There have been numerous TV, film and stage adaptations of Charles Dickens’ “A Christmas Carol” over the years. None have combined as much charm, warmth and holiday spirit as Bharat Nalluri’s “The Man Who Invented Christmas.”
OK. Before you start shouting “Bah, humbug,” this technically isn’t a direct adaptation of the well-known story of Ebenezer Scrooge, Jacob Marley, Tiny Tim and those three ghosts that Dickens wrote in six weeks in 1843. This version has blended the novella with biographical material to look at the journey Dickens made from being mired in a writing funk after three flops to creating one of the greatest pieces of literature.
Dan Stevens, who has shown great range in such movies as the live-action “Beauty and the Beast” and thought-provoking “The Ticket,” plays Dickens. It’s a demanding part as the character goes from an international celebrity to a man wrestling with soul-wrenching demons. The story suggests Dickens had such a vivid imagination that his characters would spring to life as soon as he found the proper name for them.
Stevens handles every challenge, even when Dickens appears to be on the verge of madness as he allows himself to be judged by the characters that he has fashioned in his mind.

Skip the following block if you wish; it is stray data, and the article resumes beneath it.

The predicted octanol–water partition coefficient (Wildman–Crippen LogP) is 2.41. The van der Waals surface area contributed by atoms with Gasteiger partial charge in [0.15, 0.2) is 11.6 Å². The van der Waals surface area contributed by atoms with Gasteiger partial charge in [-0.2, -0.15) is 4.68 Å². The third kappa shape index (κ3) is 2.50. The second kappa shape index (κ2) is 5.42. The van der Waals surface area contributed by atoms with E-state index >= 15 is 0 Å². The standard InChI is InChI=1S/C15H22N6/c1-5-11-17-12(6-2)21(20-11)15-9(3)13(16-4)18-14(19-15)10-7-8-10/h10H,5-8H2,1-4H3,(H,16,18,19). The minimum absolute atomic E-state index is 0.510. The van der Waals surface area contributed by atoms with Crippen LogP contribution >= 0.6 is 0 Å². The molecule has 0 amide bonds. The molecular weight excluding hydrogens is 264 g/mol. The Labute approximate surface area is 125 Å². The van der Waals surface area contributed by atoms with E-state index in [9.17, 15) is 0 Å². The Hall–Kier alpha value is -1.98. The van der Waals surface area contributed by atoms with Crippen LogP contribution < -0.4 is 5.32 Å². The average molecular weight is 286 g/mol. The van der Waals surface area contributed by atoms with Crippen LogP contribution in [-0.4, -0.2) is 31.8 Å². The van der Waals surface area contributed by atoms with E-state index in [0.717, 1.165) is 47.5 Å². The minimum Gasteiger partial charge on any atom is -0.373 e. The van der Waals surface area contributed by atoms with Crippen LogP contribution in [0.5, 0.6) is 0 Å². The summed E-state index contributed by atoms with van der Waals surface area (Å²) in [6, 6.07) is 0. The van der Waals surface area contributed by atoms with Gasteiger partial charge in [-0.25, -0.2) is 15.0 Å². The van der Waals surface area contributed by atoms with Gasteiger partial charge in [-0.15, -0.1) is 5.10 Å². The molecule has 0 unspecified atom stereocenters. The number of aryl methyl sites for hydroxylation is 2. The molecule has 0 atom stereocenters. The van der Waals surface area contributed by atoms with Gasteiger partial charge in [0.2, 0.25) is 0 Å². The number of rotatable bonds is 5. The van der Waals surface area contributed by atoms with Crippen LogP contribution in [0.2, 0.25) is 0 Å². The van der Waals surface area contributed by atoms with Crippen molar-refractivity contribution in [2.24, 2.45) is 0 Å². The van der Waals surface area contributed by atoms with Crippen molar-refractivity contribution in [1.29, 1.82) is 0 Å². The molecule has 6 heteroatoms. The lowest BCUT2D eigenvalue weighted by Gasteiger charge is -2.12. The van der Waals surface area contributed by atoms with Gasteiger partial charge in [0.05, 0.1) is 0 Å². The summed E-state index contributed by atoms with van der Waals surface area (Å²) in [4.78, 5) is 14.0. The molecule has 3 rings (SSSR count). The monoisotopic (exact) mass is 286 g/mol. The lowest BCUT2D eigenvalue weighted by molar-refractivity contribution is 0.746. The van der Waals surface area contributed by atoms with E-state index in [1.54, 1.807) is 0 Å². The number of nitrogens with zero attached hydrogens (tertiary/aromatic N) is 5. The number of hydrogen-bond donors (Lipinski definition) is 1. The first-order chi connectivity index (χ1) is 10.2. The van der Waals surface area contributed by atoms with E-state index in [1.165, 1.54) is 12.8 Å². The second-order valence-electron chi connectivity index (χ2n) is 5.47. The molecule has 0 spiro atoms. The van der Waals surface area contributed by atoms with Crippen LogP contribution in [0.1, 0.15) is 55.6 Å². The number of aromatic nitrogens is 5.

His companion on the quest to finish the book is a manifestation of Scrooge (Christopher Plummer), who serves as both a writing guide and as a personification of all that Dickens sees as wrong with the world and himself.
Plummer turns in one of the most entertaining versions of the character ever played, crafting a Scrooge with a black heart and one who, like Dickens, has finally faced his demons.
Most of Nalluri’s recent work has been in TV, and that shows: He doesn’t try create a large and bustling London, but one that feels more claustrophobic. He has lined the streets with all social levels of people who are united by one thing: a passion for the writings of Dickens.
“The Man Who Invented Christmas” deserves a place in the annual TV showings of “A Christmas Carol,” not only because it offers a fresh look at the familiar ghost story, but also because it has a lot to say about the innate good in humans. God bless the filmmakers, one and all, for creating such a treat.
‘The Man Who Invented Christmas’
Rated PG for thematic elements, mild language.